In many ways, M.2 form factor hard disks make life a bit simpler than the traditional hard disks that have been used seemingly forever. After all, there are no cables to worry about, and the drives are essentially plug and play. Every once in a while, though, you may find that Windows fails to recognize an M.2 form factor SSD that has been recently installed. Fortunately, it’s not difficult to resolve the problem.
The first thing I recommend doing if you are having problems is to open the Disk Management Console in Windows by entering the DiskMgmt.msc command at the Run prompt. The Disk Management Console will show you all of the system’s physical drives, even if those drives aren’t showing up in File Explorer.
There are, however, a couple of things that the Disk Management Console won’t show you. For example, if you have configured a RAID array at the hardware level, then the Disk Management Console will typically show the RAID disk, not the individual disks within it. Similarly, if the disk is a part of a Windows storage pool, then it will tend not to show up in the Disk Management Console.
If the new M.2 SSD shows up in the Disk Management Console, then you likely need only to initialize and format the disk to make it accessible to Windows. The Disk Management Console will automatically prompt you to initialize the disk. After that, you can right click on the disk and choose the Online option from the shortcut menu to bring the disk online. Finally, right click on the space within the disk and use the Create Volume option to create and format a new volume on the disk.
Of course, things are not always quite this simple. It’s entirely possible that the new M.2 form factor disk does not appear in the Disk Management Console. In those situations, there is typically a lower-level problem going on. In my experience, such problems are usually attributed to either mismatched hardware or hardware conflicts.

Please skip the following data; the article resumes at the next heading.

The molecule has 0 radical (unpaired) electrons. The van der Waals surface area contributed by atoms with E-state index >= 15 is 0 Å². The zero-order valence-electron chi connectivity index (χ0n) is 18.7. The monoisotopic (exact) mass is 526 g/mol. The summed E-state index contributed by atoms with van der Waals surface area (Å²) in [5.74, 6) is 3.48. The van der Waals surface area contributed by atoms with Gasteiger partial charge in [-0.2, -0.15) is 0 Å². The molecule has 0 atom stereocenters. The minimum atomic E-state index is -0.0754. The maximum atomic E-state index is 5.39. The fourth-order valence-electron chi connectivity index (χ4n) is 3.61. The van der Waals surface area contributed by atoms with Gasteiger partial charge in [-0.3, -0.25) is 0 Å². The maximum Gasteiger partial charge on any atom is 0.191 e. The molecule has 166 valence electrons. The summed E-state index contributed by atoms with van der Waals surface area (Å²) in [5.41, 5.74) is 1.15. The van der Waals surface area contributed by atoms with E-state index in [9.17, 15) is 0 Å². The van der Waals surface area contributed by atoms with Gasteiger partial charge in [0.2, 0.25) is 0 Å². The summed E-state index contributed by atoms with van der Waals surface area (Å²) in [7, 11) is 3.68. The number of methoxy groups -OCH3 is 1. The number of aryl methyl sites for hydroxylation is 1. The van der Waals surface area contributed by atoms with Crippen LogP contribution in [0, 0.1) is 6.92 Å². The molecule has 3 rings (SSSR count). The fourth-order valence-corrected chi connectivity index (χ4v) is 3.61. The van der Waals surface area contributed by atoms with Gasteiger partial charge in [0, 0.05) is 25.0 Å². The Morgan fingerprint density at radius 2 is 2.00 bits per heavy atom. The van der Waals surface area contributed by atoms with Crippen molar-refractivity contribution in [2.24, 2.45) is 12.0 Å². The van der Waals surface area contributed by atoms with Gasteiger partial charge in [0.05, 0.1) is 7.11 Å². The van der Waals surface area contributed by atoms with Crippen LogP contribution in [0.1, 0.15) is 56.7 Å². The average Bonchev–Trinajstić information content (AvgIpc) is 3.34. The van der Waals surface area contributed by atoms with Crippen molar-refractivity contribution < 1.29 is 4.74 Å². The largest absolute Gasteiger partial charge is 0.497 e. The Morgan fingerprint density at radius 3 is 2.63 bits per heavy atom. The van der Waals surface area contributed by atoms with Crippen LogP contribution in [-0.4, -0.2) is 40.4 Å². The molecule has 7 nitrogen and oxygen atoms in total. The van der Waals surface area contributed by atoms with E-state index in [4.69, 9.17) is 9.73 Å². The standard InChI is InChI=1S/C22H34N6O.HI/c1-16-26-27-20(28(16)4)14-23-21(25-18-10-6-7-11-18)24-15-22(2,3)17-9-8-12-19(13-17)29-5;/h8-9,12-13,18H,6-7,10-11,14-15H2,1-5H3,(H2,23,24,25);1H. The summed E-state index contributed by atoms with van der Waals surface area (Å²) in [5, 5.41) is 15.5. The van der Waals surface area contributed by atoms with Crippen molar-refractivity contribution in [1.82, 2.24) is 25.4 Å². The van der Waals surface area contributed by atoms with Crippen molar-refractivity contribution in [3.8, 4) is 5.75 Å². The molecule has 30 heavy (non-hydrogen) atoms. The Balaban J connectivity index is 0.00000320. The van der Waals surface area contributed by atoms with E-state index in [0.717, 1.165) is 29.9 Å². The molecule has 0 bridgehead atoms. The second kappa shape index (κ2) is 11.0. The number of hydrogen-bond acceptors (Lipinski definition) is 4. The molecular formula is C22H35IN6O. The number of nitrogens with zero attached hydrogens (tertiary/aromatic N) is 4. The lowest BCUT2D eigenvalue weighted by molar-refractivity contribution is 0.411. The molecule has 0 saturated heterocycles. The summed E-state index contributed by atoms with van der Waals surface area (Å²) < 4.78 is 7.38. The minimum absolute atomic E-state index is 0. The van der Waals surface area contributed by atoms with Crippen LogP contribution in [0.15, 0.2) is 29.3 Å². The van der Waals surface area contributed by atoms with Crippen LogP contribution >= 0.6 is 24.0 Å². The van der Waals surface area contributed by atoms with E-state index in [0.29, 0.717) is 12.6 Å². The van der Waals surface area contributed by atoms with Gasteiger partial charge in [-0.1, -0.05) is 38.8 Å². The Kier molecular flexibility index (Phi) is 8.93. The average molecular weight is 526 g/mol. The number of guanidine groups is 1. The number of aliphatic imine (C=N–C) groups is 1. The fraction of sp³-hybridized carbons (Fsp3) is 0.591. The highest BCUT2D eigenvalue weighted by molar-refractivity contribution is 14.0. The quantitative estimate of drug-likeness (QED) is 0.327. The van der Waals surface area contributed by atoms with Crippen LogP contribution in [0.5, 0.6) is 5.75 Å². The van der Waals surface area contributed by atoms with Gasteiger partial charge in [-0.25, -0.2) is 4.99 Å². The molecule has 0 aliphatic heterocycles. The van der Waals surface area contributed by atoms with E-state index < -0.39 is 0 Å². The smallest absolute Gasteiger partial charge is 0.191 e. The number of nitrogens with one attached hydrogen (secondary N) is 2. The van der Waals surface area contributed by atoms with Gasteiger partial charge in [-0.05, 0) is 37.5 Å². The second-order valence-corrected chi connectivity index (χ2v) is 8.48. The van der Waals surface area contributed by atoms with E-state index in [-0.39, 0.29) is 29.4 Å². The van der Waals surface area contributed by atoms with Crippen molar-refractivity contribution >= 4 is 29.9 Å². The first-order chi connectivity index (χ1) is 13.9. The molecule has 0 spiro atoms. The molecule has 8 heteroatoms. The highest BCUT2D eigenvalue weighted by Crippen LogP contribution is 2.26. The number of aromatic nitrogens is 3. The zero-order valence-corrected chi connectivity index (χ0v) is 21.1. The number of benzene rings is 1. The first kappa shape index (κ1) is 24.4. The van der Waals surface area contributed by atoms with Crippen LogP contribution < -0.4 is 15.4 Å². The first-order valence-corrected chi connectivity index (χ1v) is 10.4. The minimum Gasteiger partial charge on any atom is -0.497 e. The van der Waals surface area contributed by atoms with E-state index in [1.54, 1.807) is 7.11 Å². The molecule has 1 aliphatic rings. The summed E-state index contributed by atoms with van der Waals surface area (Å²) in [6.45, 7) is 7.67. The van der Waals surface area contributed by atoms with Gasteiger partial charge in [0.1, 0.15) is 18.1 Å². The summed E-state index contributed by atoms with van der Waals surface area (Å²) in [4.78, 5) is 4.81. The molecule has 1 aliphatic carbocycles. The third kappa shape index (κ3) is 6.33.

The key to fixing the problem is to understand that M.2 form factor SSDs are not created equally. Some M.2 form factor SSDs are treated as NVMe PCIe devices. Others are treated as SATA III devices. SATA-based M.2 SSDs use the SATA bus and are therefore significantly slower than their NVMe PCIe counterparts, even though the devices look similar to one another.
The reason why I mention this is because many of the current-generation motherboards are equipped with three M.2 form factor sockets, but these sockets are architecturally different from one another.
The first M.2 socket is commonly a dual-use socket. It can accommodate either an NVMe PCIe SSD or a SATA III SSD. Either one will work. Granted, this isn’t the case with every motherboard, but it is very common for motherboard manufacturers to include a dual-use M.2 socket.
The second M.2 form factor socket on a motherboard tends not to be dual use. The motherboards that I have worked with recently reserve this second M.2 form factor socket for NVMe PCIe SSDs. Because of the way that the connectors are arranged, it is physically possible to insert a SATA III device into the socket, but the motherboard won’t recognize the SATA III disk if the socket is intended only for use with NVMe PCIe disks.
The third M.2 form factor socket that is often included on a motherboard is intended for use with Intel Optane memory, but that is another topic for another day.
So, all of this is to say that one of the most common reasons for an M.2 form factor SSD to not work is that there is a mismatch between the M.2 socket and the disk type.
But, what if the right type of SSD is inserted into the socket, but the disk still doesn’t work? If that happens, then there is one more thing that you should check for.
As previously mentioned, some M.2 form factor SSDs use the SATA bus. It is possible for these SSDs to conflict with devices that are plugged into your motherboard’s SATA connectors. If, for example, you have an M.2-based SSD that is using SATA 2, but you also have a Blu-Ray disk that is also plugged into the SATA 2 port, then one of the devices (possibly both) is not going to work. The solution is to simply move the Blu-Ray drive to another SATA port.